'Shoulder' offers peek at White House life

— Imagine being the chief butler at the White House for 21 years. Imagine the notes on the presidents and their goings-on that you could jot down in a little spiral notebook while no one was looking.

That's the foundation of Kansas University alumnus James Still's "Looking Over the President's Shoulder," playing at American Heartland Theatre.

The one-actor cast stars KU alumnus James Henry Redwood as Alonzo Fields, the grandson of a freed slave who served October 1931 through February 1953 as chief butler and maitre d'hotel at the White House during the presidencies of Herbert Hoover, Franklin D. Roosevelt, Harry S. Truman and Dwight Eisenhower.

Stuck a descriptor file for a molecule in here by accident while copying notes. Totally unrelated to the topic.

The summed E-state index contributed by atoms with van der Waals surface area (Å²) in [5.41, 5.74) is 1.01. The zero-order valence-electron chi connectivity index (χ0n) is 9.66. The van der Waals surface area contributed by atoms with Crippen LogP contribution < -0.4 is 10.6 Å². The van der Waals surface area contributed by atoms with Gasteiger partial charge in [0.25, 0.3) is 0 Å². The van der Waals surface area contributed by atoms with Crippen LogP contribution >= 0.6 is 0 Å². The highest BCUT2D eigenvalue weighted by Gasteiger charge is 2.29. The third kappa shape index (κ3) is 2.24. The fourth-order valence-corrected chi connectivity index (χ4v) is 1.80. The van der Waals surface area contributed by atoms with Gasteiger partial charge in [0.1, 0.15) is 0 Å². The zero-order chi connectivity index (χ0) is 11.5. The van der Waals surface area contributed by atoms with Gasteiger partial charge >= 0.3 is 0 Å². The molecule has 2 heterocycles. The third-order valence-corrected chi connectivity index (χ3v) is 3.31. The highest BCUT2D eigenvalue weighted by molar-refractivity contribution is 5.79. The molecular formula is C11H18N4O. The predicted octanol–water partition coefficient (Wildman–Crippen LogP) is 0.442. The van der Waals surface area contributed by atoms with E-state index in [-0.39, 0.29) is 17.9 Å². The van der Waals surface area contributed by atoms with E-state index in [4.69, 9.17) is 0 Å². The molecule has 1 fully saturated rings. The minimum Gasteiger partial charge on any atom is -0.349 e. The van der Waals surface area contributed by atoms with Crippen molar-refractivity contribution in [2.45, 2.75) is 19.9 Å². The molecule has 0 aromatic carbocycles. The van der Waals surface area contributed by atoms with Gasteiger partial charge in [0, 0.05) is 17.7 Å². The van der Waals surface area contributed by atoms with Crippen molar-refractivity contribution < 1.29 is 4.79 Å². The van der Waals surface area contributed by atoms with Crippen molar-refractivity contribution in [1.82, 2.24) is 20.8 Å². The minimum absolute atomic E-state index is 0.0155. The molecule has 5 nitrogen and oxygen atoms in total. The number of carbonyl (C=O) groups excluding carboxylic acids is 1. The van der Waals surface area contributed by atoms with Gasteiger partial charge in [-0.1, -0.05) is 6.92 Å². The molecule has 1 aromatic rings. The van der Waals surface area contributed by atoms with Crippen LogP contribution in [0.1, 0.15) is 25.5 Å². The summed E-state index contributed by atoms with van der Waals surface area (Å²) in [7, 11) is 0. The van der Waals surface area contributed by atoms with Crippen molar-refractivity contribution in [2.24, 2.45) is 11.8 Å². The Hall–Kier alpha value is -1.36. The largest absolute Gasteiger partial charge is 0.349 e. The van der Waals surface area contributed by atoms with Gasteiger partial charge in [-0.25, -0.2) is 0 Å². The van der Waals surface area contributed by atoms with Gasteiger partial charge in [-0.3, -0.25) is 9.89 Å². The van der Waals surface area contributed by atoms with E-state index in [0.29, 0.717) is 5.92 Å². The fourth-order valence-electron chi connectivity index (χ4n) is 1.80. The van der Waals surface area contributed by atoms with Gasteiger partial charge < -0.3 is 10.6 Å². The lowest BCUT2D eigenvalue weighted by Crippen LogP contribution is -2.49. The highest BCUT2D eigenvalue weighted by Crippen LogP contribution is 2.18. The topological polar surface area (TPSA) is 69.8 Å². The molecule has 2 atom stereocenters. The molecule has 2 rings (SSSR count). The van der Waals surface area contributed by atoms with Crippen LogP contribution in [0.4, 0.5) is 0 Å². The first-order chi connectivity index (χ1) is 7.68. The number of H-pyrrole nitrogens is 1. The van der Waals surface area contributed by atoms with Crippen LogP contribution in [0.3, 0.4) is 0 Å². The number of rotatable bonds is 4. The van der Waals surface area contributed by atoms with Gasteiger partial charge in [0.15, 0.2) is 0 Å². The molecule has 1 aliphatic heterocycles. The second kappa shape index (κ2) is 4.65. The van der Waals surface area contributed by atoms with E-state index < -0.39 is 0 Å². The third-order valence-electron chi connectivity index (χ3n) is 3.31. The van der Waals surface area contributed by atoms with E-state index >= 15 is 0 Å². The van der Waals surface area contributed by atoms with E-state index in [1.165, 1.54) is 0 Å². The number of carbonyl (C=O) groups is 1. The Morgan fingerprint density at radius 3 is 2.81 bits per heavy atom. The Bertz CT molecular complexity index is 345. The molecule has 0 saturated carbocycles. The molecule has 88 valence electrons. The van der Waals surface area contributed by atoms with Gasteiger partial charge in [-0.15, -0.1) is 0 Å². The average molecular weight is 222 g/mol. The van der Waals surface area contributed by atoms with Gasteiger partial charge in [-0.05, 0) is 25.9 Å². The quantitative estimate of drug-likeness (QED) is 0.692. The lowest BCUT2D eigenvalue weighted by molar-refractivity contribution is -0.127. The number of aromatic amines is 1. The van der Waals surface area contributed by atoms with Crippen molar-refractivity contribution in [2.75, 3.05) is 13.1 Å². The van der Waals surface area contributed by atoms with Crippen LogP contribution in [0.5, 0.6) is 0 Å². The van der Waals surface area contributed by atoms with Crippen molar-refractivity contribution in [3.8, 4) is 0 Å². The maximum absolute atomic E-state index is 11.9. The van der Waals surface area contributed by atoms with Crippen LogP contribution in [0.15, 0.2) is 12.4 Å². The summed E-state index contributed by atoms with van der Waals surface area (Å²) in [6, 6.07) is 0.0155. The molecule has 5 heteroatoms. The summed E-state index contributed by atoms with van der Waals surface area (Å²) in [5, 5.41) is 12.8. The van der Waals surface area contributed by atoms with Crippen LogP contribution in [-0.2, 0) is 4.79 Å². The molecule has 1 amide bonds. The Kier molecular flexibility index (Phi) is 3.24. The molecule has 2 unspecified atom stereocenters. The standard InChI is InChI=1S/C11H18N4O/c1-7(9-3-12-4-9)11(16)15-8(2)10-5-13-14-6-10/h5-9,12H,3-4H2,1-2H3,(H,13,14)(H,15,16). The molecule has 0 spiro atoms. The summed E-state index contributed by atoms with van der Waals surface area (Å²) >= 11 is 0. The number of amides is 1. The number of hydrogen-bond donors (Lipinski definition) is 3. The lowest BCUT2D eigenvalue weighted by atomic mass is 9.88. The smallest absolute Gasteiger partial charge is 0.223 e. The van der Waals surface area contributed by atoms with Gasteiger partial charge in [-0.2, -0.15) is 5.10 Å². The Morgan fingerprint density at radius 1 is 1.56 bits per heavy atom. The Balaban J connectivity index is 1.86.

During the course of the play, we learn about the evening gowns and seven-course dinners that were the nightly fare during the Hoover administration and the overnight adjustments the cooks and waiters had to make for the family-style buffets preferred by the Roosevelts. We learn how Fields attended to the presidents' needs but had to stand at attention in the doorways often ignored, like a piece of furniture, as the presidents and their guests dined.

Redwood successfully delivers Still's script � his deep voice resonating the disappointment that Fields felt when he gave up his dream to become a singer so he could provide for his family, the loneliness of spending holidays away from his family for two decades, and the joy when he was eventually asked to sing at the White House.

"Looking Over the President's Shoulder" will continue through Oct. 20 at the theater, 2450 Grand Blvd.


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